How we need our religion to work

Jesus comes into Jericho and sees Zacchaeus up in a tree. As soon as Jesus speaks a kind word to this hardened tax collector, the man is changed. Zacchaeus becomes remarkably generous. His heart, like the Grinch’s, grows three sizes. If we (I say this with the collective royal “we”) as a congregation are Jesus in the world today, then this is how the god-forsaken should respond to us. Repentance is not held up by the stubbornness of the pagan’s heart, it is held up by the paucity of winsome examples of real goodness.

Pentecost 24
Sunday, October 30, 2016

Healthy Contrition

Jesus tells a number of parables of reversal — that is stories where the expected winner, loses. There is the farmer who has a bumper crop and tears down his barns in order to build new ones. Surprise! His name appears in tomorrow’s obituary (Luke 12:16-21). There are seeds that do well when first sown and then fail when the noon day sun burns down on them (Mark 4:3-8). And then there is the story of a good man, a Pharisee, who goes up to pray and the blessings of God skip over this paragon of virtue.

Pentecost 25
Sunday, October 23, 2016

The Inner Voice

Jiminy Cricket acts as a conscience for Pinocchio — does the Holy Spirit do the same for us? Pinocchio was written over a hundred years ago as a morality tale. Children were to be read Pinocchio so that they would know not to rebel, disobey, or lie. Disney toned down the rascally nature of the puppet and added Jiminy Cricket to keep the story from being too sad. Many people today are living the original version of the story, which doesn’t end well for the puppet (in the Italian version he is hung). All of us need an inner voice to guide us.

Proper 24
Sunday, October 16, 2016

You want me to be nice?

Jeremiah hears God telling people to settle down, contribute their own sweat equity towards establishing of a healthy community, and be nice to the Babylonians. His actual words are, “Seek the welfare of the city.” God is speaking to his people. The same people who have just lost their home, seen their house of worship burned to the ground and their beautiful city invaded by the Babylonians. They have been rounded up like cattle and marched across the desert to Babylon. They are weary and resentful. They want to escape. They want to lash out and sabotage the plans of their captors.

Pentecost 23
Sunday, October 9, 2016

Every nonprofit organization or church has one or more stakeholders. These stakeholders may be wealthy individuals, major funding sources, or the charitable group’s home office. They are often the ones who contributed the lion’s share of the group’s start-up capital. They may be the distant foundations who provide grants or an ever-present Daddy Warbucks who shows up unannounced and demands things be run his way. Often the vision of these stakeholders is in conflict with either the cultural heart of the members, or the organization’s current reality, or both.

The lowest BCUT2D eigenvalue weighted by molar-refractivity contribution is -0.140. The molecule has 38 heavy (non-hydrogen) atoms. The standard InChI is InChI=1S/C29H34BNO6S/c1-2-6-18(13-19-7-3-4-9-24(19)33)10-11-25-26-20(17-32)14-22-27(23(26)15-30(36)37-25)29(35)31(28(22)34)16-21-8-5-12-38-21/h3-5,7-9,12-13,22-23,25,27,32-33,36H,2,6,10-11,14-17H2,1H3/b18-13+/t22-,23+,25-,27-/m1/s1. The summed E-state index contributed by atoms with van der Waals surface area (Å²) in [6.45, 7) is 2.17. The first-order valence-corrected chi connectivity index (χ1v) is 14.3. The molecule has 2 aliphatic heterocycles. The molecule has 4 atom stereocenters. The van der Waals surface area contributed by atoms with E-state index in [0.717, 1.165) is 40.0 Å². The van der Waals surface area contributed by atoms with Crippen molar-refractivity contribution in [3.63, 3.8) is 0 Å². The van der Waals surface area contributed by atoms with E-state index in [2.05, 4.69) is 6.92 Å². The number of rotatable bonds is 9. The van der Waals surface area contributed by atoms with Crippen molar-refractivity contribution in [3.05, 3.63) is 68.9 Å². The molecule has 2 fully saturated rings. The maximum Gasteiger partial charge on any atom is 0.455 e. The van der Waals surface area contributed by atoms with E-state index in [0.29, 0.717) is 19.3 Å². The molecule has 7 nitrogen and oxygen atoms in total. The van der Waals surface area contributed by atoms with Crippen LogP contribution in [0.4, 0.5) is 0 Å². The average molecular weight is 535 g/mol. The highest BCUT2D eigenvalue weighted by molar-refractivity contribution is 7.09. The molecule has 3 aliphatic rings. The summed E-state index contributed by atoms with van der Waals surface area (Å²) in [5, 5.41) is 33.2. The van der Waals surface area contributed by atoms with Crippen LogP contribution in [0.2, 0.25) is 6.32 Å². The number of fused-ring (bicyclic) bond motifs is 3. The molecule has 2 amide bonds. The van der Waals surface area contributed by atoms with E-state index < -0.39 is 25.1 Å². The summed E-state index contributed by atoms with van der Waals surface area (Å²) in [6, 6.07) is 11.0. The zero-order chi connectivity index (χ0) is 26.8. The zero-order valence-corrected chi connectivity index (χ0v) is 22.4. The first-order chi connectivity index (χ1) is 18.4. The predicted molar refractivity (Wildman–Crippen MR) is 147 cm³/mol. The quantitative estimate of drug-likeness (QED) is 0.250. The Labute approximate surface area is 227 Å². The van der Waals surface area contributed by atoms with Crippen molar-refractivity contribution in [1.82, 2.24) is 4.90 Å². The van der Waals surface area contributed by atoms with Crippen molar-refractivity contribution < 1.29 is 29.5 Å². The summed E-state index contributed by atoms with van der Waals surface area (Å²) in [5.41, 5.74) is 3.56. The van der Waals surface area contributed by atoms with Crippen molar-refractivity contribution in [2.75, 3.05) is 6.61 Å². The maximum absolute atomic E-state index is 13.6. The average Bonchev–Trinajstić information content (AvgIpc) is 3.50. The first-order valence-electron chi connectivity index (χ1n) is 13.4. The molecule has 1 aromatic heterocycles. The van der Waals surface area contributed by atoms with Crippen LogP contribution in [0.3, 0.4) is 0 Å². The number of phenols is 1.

Who is the Daddy Warbucks of your organization?

The 5 Stages of Psalm 137

Anger is one of Elizabeth Kugler-Ross’ 5 Stages of Grief , and as Scott Peck reminds us, grief is a part of every transition. Say, we lose our job. While adrift, we stew. “I gave the best years of my life…” In time, we move on to another career, or discover that God had a reason for it. We accept it as a blessing. Still, anger was a real stage in our transition. When someone we love dies, anger often lashes out at an innocent bystander. It is human nature to shoot the messenger. We may be excited about moving to a new neighborhood, but soon reality sets in.

World Communion Sunday
Sunday, October 2, 2016

In Jesus’ day, Pharisees were well respected social leaders, involved in the political process. They had a specific agenda for making Israel great again. The fact that Jesus opposed them at every turn has caused the Pharisee movement to be vilified in western history. Jesus’ theology wasn’t that different from theirs — his opposition wasn’t a matter of their personal beliefs — it was their political agenda and lack of compassion towards the poor that made him lash out with some of his most pointed language.

Love of Money

Paul warns Timothy that loving money is deadly to the soul. He says, “If we have food and clothing we should be content with that” (I Timothy 6:8).  Is the ‘should’ to be read as an imperative? “Be happy with the bare necessities!” Or is Paul making a more universal statement about our human nature? “We should be happy with minimal comforts, but we are not.” I suspect it is a little of both.

Sunday, September 25, 2016

With all of the “secret” Trump supporters lately, I have begun to fear that he might win the popular vote in November, but lose the presidency in the Electoral College. This has happened four times in the history of the United States. In Bush verses Gore in 2000, over a half million more people cast their ballots for Senator Gore, than for George W. Bush. When the loss of Florida’s electoral votes tipped the balance towards Bush, Al Gore graciously conceded. This is not something I expect Donald Trump to do.

It is important that we agree before hand on how to get from here to there


Subscribe to RSS